SAS Rogue Heroes review: A BBC thriller that’s like a naff version of Inglourious Basterds

Never judge a book by its cover, they say, and perhaps the same is true for TV. The BBC’s new Sunday night thriller – SAS Rogue Heroes, based on the book by prolific popular historian Ben Macintyre – is saddled with a name so naff that it conjures images either of video game stealth missions or Ant Middleton dangling celebrities off cliffs by their toenails. In point of fact, SAS Rogue Heroes is something of a prestige drama – albeit one imbued with a streak of deep tackiness that befits its title.

It’s 1941, Egypt, and this is the story of three men: David Stirling (Sex Education’s Connor Swindells), a toff burdened with horrific levels of self-confidence (or, in the words of his commanding officer, a “drunken, insubordinate malcontent”), Jock Lewes (Game of Thrones’s Alfie Allen), a “mad martinet”, and Paddy Mayne (Starred Up’s Jack O’Connell), an Irishman with a reckless propensity for chaos. Together, they will found the SAS, via a series of alcohol-fuelled shenanigans. The SAS? “Sounds like a branch of the f***ing Post Office,” comes Paddy’s earthy verdict. If Swindells feels a touch green to lead the regiment, O’Connell and Allen – both actors with a pleasing madness in their eyes – bring a roguish intensity.

Steven Knight, the show’s creator is, curiously, the progenitor of both Peaky Blinders and Who Wants to be a Millionaire? From the former, SAS Rogue Heroes takes an anachronistically punky soundtrack and a riotously playful aesthetic. From the latter it inherits a sense of low-stakes jeopardy. Will Jock work out how to correctly use a parachute? Will Paddy stop grabbing his superiors by the genitals? Will Stirling get permission to create his secret regiment? These are both million-pound questions, and totally inconsequential. “In war, we are allowed to be the beasts that we are,” Stirling opines; and SAS Rogue Heroes is a vision of war, if not unleashed, then untamed.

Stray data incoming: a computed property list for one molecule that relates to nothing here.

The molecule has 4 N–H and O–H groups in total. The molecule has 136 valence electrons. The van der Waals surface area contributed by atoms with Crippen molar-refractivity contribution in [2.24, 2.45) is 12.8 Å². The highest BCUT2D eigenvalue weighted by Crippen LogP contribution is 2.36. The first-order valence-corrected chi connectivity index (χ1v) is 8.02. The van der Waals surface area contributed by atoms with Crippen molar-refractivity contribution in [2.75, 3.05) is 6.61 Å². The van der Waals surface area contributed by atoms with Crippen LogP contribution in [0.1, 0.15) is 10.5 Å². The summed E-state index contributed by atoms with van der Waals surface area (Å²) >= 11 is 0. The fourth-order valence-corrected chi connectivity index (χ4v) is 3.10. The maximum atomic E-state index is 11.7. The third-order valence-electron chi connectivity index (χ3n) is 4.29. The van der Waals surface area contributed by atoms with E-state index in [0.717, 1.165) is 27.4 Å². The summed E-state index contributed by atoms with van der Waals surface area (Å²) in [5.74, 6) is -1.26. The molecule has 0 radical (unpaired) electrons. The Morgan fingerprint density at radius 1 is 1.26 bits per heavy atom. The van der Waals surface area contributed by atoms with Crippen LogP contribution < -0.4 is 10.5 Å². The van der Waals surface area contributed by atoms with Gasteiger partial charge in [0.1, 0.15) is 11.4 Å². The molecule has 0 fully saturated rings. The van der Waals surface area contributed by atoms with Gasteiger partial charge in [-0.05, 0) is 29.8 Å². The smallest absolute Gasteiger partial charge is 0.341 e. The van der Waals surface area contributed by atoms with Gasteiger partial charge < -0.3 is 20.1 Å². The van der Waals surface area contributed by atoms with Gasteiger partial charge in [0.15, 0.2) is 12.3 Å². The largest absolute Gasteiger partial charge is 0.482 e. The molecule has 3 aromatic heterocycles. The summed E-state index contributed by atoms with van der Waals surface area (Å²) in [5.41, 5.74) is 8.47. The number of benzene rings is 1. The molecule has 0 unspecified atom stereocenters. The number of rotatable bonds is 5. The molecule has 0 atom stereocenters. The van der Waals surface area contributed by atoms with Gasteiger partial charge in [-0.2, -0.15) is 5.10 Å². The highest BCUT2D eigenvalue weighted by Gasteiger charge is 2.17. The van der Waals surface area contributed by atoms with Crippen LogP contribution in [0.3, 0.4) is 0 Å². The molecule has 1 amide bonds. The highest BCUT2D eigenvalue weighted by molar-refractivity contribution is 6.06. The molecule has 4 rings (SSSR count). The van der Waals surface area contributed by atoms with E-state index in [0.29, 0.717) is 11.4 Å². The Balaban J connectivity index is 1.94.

The clearest antecedent for SAS Rogue Heroes is Quentin Tarantino’s Inglourious Basterds, not just in terms of style but also content. As Stirling phones his friends and puts together a team of agitators and ne’er-do-wells, stencilled introductions arrive with the crash of a drumbeat. They are all men with a singularly vindictive streak towards Nazis. As the first title screen of the series notes, this story is “mostly true”. A few rough edges sanded down, a few creative liberties taken. (The canonisation of a certain character’s sexuality, particularly, will court controversy.) “You would use your blood as ink to write history,” announces Stirling pompously. And rather fittingly: not much of that ink has survived the decades.

Your tolerance for SAS Rogue Heroes will depend on many things, from your sympathies towards the British army to your willingness to endure a rather Roger Cormanesque aesthetic palate. For people raised on a diet of Call of Duty and sub-Tarantino knock-offs, SAS Rogue Heroes will feel like a breath of fresh air. For others, it will feel like an indulgent and messy rewriting of recent(ish) history, where each sequence has a 50:50 chance of hitting a bum note. This self-conscious melange of good and bad produces, unsurprisingly, a product of variegated quality.

“Who are the SAS?” Stirling asks, when first confronted by the now legendary name. “You are the SAS,” Dudley Clarke, the British intelligence supremo in Cairo (played by Dominic West, naturally), replies. Therein lies the rub. If you recognise the spirit emblematised by these SAS renegades, the show will be infinitely more bearable. To know whether it really works, you’ll have to ask the audience.